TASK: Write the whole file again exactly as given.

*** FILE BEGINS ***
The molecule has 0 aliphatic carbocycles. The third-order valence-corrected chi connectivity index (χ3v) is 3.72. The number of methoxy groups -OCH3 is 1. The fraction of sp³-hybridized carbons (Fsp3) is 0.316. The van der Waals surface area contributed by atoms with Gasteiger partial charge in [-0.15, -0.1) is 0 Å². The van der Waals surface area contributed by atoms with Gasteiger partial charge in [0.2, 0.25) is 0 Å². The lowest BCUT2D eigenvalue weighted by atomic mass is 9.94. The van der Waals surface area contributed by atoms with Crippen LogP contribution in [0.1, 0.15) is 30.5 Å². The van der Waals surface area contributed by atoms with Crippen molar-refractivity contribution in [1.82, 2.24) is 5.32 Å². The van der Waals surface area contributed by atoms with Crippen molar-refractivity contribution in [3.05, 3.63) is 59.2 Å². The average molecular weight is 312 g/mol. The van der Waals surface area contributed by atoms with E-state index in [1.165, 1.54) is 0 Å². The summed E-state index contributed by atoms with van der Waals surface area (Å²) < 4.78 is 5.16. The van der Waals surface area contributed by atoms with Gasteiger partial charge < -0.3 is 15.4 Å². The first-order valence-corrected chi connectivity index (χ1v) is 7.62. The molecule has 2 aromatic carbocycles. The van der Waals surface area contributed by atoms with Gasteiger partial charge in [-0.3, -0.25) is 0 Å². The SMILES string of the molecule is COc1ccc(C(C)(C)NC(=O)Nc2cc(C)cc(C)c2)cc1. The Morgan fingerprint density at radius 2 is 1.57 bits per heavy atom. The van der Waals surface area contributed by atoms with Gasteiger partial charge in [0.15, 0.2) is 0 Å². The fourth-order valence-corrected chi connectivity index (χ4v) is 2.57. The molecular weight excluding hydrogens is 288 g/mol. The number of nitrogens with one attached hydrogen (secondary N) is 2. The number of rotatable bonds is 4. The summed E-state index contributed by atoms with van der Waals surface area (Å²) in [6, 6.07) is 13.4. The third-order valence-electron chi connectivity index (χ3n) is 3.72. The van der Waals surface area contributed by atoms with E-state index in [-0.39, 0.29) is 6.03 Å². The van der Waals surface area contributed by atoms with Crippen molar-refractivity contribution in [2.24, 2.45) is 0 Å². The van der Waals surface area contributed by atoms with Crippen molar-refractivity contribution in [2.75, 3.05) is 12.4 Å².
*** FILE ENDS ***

The molecule has 0 aliphatic carbocycles. The third-order valence-corrected chi connectivity index (χ3v) is 3.72. The number of methoxy groups -OCH3 is 1. The fraction of sp³-hybridized carbons (Fsp3) is 0.316. The van der Waals surface area contributed by atoms with Gasteiger partial charge in [-0.15, -0.1) is 0 Å². The van der Waals surface area contributed by atoms with Gasteiger partial charge in [0.2, 0.25) is 0 Å². The lowest BCUT2D eigenvalue weighted by atomic mass is 9.94. The van der Waals surface area contributed by atoms with Crippen LogP contribution in [0.1, 0.15) is 30.5 Å². The van der Waals surface area contributed by atoms with Crippen molar-refractivity contribution in [1.82, 2.24) is 5.32 Å². The van der Waals surface area contributed by atoms with Crippen molar-refractivity contribution in [3.05, 3.63) is 59.2 Å². The average molecular weight is 312 g/mol. The van der Waals surface area contributed by atoms with E-state index in [1.165, 1.54) is 0 Å². The summed E-state index contributed by atoms with van der Waals surface area (Å²) < 4.78 is 5.16. The van der Waals surface area contributed by atoms with Gasteiger partial charge < -0.3 is 15.4 Å². The first-order valence-corrected chi connectivity index (χ1v) is 7.62. The molecule has 2 aromatic carbocycles. The van der Waals surface area contributed by atoms with Gasteiger partial charge in [-0.3, -0.25) is 0 Å². The SMILES string of the molecule is COc1ccc(C(C)(C)NC(=O)Nc2cc(C)cc(C)c2)cc1. The Morgan fingerprint density at radius 2 is 1.57 bits per heavy atom. The van der Waals surface area contributed by atoms with Gasteiger partial charge in [0.15, 0.2) is 0 Å². The fourth-order valence-corrected chi connectivity index (χ4v) is 2.57. The molecular weight excluding hydrogens is 288 g/mol. The number of nitrogens with one attached hydrogen (secondary N) is 2. The number of rotatable bonds is 4. The summed E-state index contributed by atoms with van der Waals surface area (Å²) in [6, 6.07) is 13.4. The third-order valence-electron chi connectivity index (χ3n) is 3.72. The van der Waals surface area contributed by atoms with E-state index in [-0.39, 0.29) is 6.03 Å². The van der Waals surface area contributed by atoms with Crippen molar-refractivity contribution in [2.24, 2.45) is 0 Å². The van der Waals surface area contributed by atoms with Crippen molar-refractivity contribution in [2.75, 3.05) is 12.4 Å².